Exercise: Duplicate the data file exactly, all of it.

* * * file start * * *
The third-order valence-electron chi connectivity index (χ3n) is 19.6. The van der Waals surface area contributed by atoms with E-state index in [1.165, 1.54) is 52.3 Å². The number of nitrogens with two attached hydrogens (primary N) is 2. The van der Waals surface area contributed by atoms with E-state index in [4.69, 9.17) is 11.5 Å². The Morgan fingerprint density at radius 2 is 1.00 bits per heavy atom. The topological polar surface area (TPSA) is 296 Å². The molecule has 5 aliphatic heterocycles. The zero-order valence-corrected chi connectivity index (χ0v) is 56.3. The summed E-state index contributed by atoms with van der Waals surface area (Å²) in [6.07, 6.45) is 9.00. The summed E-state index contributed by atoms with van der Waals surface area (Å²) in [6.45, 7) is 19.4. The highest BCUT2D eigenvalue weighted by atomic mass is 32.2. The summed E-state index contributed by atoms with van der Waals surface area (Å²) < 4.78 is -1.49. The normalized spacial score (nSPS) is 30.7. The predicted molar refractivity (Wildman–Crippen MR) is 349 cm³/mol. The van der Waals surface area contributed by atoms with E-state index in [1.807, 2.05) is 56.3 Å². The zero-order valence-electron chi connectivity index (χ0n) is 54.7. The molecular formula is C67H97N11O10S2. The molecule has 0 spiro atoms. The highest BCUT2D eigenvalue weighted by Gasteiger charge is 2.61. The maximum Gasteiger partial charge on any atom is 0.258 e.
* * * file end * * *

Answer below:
The third-order valence-electron chi connectivity index (χ3n) is 19.6. The van der Waals surface area contributed by atoms with E-state index in [1.165, 1.54) is 52.3 Å². The number of nitrogens with two attached hydrogens (primary N) is 2. The van der Waals surface area contributed by atoms with E-state index in [4.69, 9.17) is 11.5 Å². The Morgan fingerprint density at radius 2 is 1.00 bits per heavy atom. The topological polar surface area (TPSA) is 296 Å². The molecule has 5 aliphatic heterocycles. The zero-order valence-corrected chi connectivity index (χ0v) is 56.3. The summed E-state index contributed by atoms with van der Waals surface area (Å²) in [6.07, 6.45) is 9.00. The summed E-state index contributed by atoms with van der Waals surface area (Å²) in [6.45, 7) is 19.4. The highest BCUT2D eigenvalue weighted by atomic mass is 32.2. The summed E-state index contributed by atoms with van der Waals surface area (Å²) < 4.78 is -1.49. The normalized spacial score (nSPS) is 30.7. The predicted molar refractivity (Wildman–Crippen MR) is 349 cm³/mol. The van der Waals surface area contributed by atoms with E-state index in [1.807, 2.05) is 56.3 Å². The zero-order valence-electron chi connectivity index (χ0n) is 54.7. The molecular formula is C67H97N11O10S2. The molecule has 0 spiro atoms. The highest BCUT2D eigenvalue weighted by Gasteiger charge is 2.61. The maximum Gasteiger partial charge on any atom is 0.258 e.